Over the Top Rope

Rock Riddle's
Wrestling Revue

by Rock Riddle, the Original "Mr. Wonderful" of Professional Wrestling

Scheduled Publication Date:   January 25, 2007

Click on any of the smaller photos to enlarge

Automobiles had to be replaced regularly by those who made their livings in the professional wrestling business.  Most of us drove well over a hundred thousand miles a year.  I went through three cars, for example, during the year and a half that I was based out of Pensacola, Florida.  One was a secondhand Canadian Rambler.  It was in fairly good shape when I bought it and I got a pretty good deal on it.  I figured that I would get about three months’ use out of it, and I was correct.

I knew the Rambler was only an interim vehicle.  So, when things began to fall off of the car, such as the muffler and parts of the exhaust system, I didn’t bother to replace them.  When one of the brakes went out, I figured, “Not a big deal; I still have brakes on three wheels.”  When I lost the second rear brake, I assumed that the brakes on the front would stop the car when needed.  Then, when the right front brake went out, I thought, “Oh, well, I don’t drive as fast as the other guys.  I usually keep it under eighty, so I’ll just increase the ‘one car-length per ten miles per hour of speed’ separation rule.”  I knew that if the final brake went out, I could always use the emergency brake to stop.  And, of course, that would be the cue for me to buy my next new car.

Usually, I drove to the matches and back alone – or with my valet, Ms. Pamela.  On this particular day, however, there were four of us in the car.  We had wrestled in some Northern Mississippi town.  I don’t remember its name.  All I remember was driving there -- a very long 400-plus mile drive on too many two-lane highways through the centers of too many little towns -- and the road signs that told us we were getting closer and closer to Memphis, Tennessee.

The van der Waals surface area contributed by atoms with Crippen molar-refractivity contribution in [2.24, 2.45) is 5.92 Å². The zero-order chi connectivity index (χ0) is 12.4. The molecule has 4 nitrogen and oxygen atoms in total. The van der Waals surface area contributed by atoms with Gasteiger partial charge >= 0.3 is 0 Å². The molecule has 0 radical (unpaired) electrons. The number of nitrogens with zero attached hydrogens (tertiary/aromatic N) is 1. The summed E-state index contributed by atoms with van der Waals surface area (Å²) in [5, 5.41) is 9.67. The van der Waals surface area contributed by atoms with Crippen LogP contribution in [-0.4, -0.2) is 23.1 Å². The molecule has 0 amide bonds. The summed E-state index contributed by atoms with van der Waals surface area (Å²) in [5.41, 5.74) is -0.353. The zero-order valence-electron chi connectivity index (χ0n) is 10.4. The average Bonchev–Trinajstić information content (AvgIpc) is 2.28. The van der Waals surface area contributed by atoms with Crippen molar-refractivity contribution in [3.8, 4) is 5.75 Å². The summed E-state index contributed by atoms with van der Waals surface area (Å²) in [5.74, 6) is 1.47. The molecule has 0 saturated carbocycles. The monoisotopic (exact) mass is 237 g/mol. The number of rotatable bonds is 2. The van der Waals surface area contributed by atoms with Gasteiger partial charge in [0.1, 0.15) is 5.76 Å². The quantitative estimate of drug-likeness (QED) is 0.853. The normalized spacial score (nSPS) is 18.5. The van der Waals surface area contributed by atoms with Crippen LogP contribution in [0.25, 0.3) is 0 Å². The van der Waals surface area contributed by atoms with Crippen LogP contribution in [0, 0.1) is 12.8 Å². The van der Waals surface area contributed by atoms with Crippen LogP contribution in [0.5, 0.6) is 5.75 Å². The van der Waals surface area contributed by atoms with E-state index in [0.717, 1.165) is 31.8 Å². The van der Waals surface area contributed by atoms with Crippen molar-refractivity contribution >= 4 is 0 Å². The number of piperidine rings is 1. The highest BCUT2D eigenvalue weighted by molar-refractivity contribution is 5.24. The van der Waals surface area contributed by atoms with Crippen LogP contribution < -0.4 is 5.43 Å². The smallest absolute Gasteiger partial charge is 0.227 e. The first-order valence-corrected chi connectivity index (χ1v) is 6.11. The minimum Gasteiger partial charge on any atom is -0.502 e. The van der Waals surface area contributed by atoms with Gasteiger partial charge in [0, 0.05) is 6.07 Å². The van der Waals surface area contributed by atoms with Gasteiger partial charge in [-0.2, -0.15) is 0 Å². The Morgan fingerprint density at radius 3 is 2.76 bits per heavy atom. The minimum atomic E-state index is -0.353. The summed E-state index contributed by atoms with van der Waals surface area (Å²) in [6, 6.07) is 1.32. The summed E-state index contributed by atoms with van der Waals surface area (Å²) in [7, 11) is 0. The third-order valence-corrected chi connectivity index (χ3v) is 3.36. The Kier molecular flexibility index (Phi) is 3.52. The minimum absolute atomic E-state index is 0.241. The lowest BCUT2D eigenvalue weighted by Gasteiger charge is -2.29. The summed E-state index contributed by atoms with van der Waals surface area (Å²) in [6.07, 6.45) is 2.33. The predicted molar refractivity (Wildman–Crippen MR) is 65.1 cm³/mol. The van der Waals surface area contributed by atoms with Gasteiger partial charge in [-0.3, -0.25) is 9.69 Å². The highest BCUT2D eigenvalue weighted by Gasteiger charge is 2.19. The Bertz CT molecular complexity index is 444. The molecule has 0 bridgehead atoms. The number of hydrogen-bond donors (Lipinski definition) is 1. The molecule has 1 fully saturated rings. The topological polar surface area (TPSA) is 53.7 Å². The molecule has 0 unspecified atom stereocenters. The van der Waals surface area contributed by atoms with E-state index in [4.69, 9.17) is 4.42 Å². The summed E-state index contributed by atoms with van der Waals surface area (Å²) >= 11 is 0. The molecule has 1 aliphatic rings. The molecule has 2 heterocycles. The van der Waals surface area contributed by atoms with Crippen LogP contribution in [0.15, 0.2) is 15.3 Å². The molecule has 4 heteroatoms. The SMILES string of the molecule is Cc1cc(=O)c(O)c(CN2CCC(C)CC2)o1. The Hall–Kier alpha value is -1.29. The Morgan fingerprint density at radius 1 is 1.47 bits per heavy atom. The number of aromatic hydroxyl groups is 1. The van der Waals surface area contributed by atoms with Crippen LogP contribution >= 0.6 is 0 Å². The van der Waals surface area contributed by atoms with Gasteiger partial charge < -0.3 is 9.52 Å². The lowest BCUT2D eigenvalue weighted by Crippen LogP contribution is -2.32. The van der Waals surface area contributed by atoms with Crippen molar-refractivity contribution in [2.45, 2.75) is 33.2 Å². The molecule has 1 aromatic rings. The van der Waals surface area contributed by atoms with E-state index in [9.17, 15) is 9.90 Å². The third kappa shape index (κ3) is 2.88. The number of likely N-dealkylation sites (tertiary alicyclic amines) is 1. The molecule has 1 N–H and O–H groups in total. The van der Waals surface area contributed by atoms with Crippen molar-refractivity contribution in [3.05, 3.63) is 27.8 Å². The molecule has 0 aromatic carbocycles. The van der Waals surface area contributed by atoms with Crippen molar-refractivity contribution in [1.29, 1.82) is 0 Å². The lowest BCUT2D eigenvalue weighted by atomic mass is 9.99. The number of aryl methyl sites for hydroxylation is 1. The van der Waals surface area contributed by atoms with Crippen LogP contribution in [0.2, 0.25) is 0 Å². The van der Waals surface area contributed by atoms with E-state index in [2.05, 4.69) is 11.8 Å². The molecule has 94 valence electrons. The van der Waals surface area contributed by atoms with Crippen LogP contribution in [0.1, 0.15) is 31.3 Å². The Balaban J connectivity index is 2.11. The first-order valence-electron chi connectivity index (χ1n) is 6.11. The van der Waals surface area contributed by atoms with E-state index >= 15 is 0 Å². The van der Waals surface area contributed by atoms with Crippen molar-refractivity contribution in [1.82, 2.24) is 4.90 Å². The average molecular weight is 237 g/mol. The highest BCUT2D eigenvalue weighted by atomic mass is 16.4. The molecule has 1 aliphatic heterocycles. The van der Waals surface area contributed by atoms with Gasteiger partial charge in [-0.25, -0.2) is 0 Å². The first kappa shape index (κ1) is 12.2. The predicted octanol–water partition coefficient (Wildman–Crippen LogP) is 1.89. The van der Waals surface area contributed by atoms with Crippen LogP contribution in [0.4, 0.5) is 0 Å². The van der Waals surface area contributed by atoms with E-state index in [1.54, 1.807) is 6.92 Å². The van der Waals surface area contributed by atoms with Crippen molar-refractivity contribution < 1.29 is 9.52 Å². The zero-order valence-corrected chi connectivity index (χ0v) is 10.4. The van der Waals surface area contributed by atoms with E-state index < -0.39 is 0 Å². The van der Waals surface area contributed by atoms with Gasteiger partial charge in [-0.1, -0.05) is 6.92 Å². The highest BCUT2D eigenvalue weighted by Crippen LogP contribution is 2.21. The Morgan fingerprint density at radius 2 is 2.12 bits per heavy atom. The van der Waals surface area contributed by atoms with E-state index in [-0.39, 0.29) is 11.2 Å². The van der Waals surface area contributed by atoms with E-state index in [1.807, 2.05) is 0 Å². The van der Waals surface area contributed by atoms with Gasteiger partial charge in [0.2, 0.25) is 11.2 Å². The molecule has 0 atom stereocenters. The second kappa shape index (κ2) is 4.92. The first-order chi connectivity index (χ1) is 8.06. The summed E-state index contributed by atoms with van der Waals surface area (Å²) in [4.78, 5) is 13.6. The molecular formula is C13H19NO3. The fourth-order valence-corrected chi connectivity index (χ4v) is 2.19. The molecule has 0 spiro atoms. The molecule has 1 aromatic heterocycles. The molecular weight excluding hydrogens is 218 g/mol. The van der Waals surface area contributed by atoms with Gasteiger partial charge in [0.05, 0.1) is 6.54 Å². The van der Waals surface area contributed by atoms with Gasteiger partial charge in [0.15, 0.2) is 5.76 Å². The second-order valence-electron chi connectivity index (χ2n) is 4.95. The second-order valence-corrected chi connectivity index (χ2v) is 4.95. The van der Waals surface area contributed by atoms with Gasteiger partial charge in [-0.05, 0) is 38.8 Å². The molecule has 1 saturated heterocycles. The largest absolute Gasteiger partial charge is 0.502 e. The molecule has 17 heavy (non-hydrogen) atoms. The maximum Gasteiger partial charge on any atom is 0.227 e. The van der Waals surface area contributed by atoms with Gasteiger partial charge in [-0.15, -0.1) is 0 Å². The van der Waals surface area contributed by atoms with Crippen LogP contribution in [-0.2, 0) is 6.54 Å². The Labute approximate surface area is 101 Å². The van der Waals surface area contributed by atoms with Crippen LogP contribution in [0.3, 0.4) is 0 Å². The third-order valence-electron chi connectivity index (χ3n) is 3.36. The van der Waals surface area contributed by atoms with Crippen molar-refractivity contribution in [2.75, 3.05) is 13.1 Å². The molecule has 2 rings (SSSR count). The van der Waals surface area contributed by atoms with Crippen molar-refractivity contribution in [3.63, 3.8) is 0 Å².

I had wrestled “mid-card” that night.  I was the third match of five that were scheduled.  While I was waiting for my two “guest riders” to get showered and dressed, I plotted a “better” and hopefully faster route back to Pensacola Beach, Florida.  With highway construction, however, I knew it would be impossible to avoid traveling through small towns on the way back.   

“Ms. Pamela,” I said, “you’re flying right seat tonight.”  That was my way of letting her know that she would be in the right front passenger seat and that she would be responsible for analyzing my newly drawn route, reading the map, and helping with the “navigation.”   Ms. Pamela acknowledged.  “And,” I continued, “as my valet, personal assistant, navigator and co-pilot…”  Ms. Pamela interrupted.  “Could I say ‘no’ now, or do I have to wait for you to finish your joke question?”  “Oh, no,” I said, “it’s nothing bad.  I just want you to go into the showers and see if the guys are ready.”  Ms. Pamela gave me a strange look.  I’m not sure that she ever totally understood or appreciated my humor.  “They’ll let us know when they’re dressed,” was Ms. Pamela’s response as she rolled her eyes and sat down.  I smiled.  I figured that as long as I thought something was funny, it really didn’t matter whether anybody else got it or not.

Ten minutes later, we were ready to hit the road.  I was the designated driver with Ms. Pamela taking her “co-pilot” position in the right front passenger seat.   I think it was Bill White in the left rear and Kevin Sullivan in the right rear as we began our journey back to Pensacola.  We were tired and hungry.  We were ALWAYS hungry after wrestling.  We stopped at a little drive-through fast-food place.  With the exception of Ms. Pamela, we each ordered four large cheeseburgers, large French fries and two extra-large drinks.  We were given Salisbury steak sandwiches instead of cheeseburgers.  “This isn’t what we ordered,” I said to the older gentlemen who I assumed was the owner.  “Naw, it ain’t,” he replied, “but it’s a whole bunch better’n ire cheeseburgers.  Try ‘em.  I ain’t a-gonna charge ya exter.”  He smiled and added, “Mistur Wonerful.”   I cautiously took a bite and discovered that he was right.  These were great sandwiches!  “In fact,” he continued, “if y'all got sum pitures y'all could oto-graph fer me, I won’t charge ya a-tall.”  I opened the trunk of my car, went into my wrestling bag and pulled out a couple of 8x10s.  I autographed the photos and our meal was free.  “Tell all uh th’other rasslers ‘bout us,” the old gentleman suggested.  I told him that we would and that we would certainly be back for more of those great “cheeseburgers” when we were next in the area.